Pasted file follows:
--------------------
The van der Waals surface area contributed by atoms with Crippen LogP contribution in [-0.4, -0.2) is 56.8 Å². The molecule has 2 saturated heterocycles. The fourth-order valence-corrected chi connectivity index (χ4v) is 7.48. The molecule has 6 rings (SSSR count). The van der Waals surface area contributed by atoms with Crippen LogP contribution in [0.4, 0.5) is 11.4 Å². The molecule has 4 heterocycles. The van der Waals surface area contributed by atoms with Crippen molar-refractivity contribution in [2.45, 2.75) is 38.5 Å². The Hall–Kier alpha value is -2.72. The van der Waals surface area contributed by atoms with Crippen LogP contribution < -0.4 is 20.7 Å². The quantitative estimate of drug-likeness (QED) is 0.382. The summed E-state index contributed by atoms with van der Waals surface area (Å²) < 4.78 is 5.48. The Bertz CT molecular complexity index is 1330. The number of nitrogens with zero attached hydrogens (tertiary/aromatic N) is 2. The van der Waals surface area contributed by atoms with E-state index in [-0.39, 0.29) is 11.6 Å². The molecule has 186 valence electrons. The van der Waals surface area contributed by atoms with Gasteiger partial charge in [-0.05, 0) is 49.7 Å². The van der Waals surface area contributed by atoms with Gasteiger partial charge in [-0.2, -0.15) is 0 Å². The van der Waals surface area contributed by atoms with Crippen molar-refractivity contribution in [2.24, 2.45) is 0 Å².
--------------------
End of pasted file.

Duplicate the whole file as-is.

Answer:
The van der Waals surface area contributed by atoms with Crippen LogP contribution in [-0.4, -0.2) is 56.8 Å². The molecule has 2 saturated heterocycles. The fourth-order valence-corrected chi connectivity index (χ4v) is 7.48. The molecule has 6 rings (SSSR count). The van der Waals surface area contributed by atoms with Crippen LogP contribution in [0.4, 0.5) is 11.4 Å². The molecule has 4 heterocycles. The van der Waals surface area contributed by atoms with Crippen molar-refractivity contribution in [2.45, 2.75) is 38.5 Å². The Hall–Kier alpha value is -2.72. The van der Waals surface area contributed by atoms with Crippen LogP contribution < -0.4 is 20.7 Å². The quantitative estimate of drug-likeness (QED) is 0.382. The summed E-state index contributed by atoms with van der Waals surface area (Å²) < 4.78 is 5.48. The Bertz CT molecular complexity index is 1330. The number of nitrogens with zero attached hydrogens (tertiary/aromatic N) is 2. The van der Waals surface area contributed by atoms with E-state index in [-0.39, 0.29) is 11.6 Å². The molecule has 186 valence electrons. The van der Waals surface area contributed by atoms with Gasteiger partial charge in [-0.05, 0) is 49.7 Å². The van der Waals surface area contributed by atoms with Gasteiger partial charge in [-0.2, -0.15) is 0 Å². The van der Waals surface area contributed by atoms with Crippen molar-refractivity contribution in [2.24, 2.45) is 0 Å².